FOR nearly 35 years, the C-130H Hercules has been synonymous with Australia's response to crisis.
Since the government bought 12 of the planes in 1978, they have come under fire in the Middle East, flown peacekeeping missions to Cambodia and East Timor, transported victims of the Bali bombings and run relief missions across south-east Asia. But now the workhorse of the air force is going on a farewell tour before being phased out.
Two of the planes flew over Cronulla and then low over Sydney Harbour on Monday morning. They will officially retire at the end of the month.
''It's the most versatile airframe ever invented,'' said Greg Evans, a retired air vice-marshal and former Hercules pilot who has written a history of the plane.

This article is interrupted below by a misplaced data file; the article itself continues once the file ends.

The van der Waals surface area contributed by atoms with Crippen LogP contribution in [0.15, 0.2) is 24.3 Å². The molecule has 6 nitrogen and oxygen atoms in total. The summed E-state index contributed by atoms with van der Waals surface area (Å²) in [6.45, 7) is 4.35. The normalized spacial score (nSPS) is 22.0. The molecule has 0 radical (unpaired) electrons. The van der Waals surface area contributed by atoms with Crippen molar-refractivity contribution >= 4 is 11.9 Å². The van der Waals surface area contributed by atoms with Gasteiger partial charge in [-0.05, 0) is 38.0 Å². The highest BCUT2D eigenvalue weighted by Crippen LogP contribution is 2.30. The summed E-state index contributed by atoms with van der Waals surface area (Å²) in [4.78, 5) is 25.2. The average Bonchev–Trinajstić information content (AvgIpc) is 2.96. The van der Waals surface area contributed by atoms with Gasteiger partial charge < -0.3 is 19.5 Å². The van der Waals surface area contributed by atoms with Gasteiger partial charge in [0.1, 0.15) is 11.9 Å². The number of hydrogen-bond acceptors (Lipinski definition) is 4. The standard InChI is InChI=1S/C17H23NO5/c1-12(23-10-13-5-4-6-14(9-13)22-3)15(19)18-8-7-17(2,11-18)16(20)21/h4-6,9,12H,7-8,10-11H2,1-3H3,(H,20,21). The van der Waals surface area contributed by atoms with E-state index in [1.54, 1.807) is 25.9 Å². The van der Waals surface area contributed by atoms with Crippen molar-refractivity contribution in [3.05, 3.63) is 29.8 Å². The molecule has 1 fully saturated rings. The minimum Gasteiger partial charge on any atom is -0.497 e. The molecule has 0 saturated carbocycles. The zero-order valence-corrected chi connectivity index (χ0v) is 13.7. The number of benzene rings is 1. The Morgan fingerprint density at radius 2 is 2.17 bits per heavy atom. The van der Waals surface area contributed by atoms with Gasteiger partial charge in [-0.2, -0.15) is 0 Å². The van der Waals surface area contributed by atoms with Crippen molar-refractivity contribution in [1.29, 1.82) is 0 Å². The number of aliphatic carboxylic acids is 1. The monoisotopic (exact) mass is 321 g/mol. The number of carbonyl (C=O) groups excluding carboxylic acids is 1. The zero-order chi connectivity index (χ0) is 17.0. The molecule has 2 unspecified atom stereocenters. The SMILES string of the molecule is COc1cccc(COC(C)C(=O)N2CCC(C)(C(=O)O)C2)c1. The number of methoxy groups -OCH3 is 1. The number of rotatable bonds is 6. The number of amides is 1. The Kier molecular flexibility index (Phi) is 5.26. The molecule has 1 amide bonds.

''We lived such a varied life flying them. One day you'd be doing a medical evacuation in Samoa or PNG; the next day you'd be dropping paratroopers, or in the Southern Ocean doing search and rescue.''
But the vast majority of its missions have involved flying into crisis.
Last year the C-130 flew missions over Queensland after cyclone Yasi. But they have been phased out to make way for more modern planes, including a Hercules with electronic navigation, which the RAAF bought in 1999. Further, up to 10 mini-Hercules - the C-27J Spartan - are expected to be delivered in 2015
On Friday, the planes will fly over several NSW towns, including Lake Cargelligo, Walcha and Gilgandra.
Four of the planes are being given to Indonesia, another six will be made available for sale. The remaining two will be displayed and used for training.